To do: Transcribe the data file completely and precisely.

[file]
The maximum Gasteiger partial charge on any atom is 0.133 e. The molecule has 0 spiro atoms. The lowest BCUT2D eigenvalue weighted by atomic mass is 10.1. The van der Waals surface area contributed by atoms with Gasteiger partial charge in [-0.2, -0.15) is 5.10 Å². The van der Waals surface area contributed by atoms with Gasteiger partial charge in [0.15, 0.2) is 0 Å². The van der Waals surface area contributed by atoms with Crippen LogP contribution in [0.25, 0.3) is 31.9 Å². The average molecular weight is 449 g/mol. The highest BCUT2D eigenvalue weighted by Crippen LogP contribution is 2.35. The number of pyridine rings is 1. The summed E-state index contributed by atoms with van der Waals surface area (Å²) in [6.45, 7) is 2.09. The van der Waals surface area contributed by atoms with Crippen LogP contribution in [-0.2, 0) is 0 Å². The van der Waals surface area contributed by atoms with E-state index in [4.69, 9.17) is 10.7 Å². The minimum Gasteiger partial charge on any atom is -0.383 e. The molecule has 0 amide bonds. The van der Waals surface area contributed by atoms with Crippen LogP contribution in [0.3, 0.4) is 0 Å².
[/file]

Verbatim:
The maximum Gasteiger partial charge on any atom is 0.133 e. The molecule has 0 spiro atoms. The lowest BCUT2D eigenvalue weighted by atomic mass is 10.1. The van der Waals surface area contributed by atoms with Gasteiger partial charge in [-0.2, -0.15) is 5.10 Å². The van der Waals surface area contributed by atoms with Gasteiger partial charge in [0.15, 0.2) is 0 Å². The van der Waals surface area contributed by atoms with Crippen LogP contribution in [0.25, 0.3) is 31.9 Å². The average molecular weight is 449 g/mol. The highest BCUT2D eigenvalue weighted by Crippen LogP contribution is 2.35. The number of pyridine rings is 1. The summed E-state index contributed by atoms with van der Waals surface area (Å²) in [6.45, 7) is 2.09. The van der Waals surface area contributed by atoms with Crippen LogP contribution in [-0.2, 0) is 0 Å². The van der Waals surface area contributed by atoms with E-state index in [4.69, 9.17) is 10.7 Å². The minimum Gasteiger partial charge on any atom is -0.383 e. The molecule has 0 amide bonds. The van der Waals surface area contributed by atoms with Crippen LogP contribution in [0.3, 0.4) is 0 Å².